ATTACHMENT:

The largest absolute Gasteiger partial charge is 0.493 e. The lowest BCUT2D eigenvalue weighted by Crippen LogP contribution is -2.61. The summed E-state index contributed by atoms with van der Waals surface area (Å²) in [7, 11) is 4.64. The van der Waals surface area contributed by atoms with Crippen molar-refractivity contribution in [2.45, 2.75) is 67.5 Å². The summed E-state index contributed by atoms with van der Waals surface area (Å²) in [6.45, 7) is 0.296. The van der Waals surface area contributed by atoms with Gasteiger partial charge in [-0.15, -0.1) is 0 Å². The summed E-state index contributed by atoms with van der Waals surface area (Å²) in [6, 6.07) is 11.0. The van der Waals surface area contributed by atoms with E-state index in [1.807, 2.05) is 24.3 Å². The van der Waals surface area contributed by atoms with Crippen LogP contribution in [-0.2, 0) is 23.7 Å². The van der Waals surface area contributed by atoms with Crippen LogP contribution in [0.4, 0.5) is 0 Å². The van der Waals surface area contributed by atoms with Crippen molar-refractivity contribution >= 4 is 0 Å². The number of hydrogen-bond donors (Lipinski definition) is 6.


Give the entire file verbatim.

The largest absolute Gasteiger partial charge is 0.493 e. The lowest BCUT2D eigenvalue weighted by Crippen LogP contribution is -2.61. The summed E-state index contributed by atoms with van der Waals surface area (Å²) in [7, 11) is 4.64. The van der Waals surface area contributed by atoms with Crippen molar-refractivity contribution in [2.45, 2.75) is 67.5 Å². The summed E-state index contributed by atoms with van der Waals surface area (Å²) in [6.45, 7) is 0.296. The van der Waals surface area contributed by atoms with Gasteiger partial charge in [-0.15, -0.1) is 0 Å². The summed E-state index contributed by atoms with van der Waals surface area (Å²) in [6, 6.07) is 11.0. The van der Waals surface area contributed by atoms with E-state index in [1.807, 2.05) is 24.3 Å². The van der Waals surface area contributed by atoms with Crippen LogP contribution in [-0.2, 0) is 23.7 Å². The van der Waals surface area contributed by atoms with Crippen LogP contribution in [0.4, 0.5) is 0 Å². The van der Waals surface area contributed by atoms with Crippen molar-refractivity contribution >= 4 is 0 Å². The number of hydrogen-bond donors (Lipinski definition) is 6.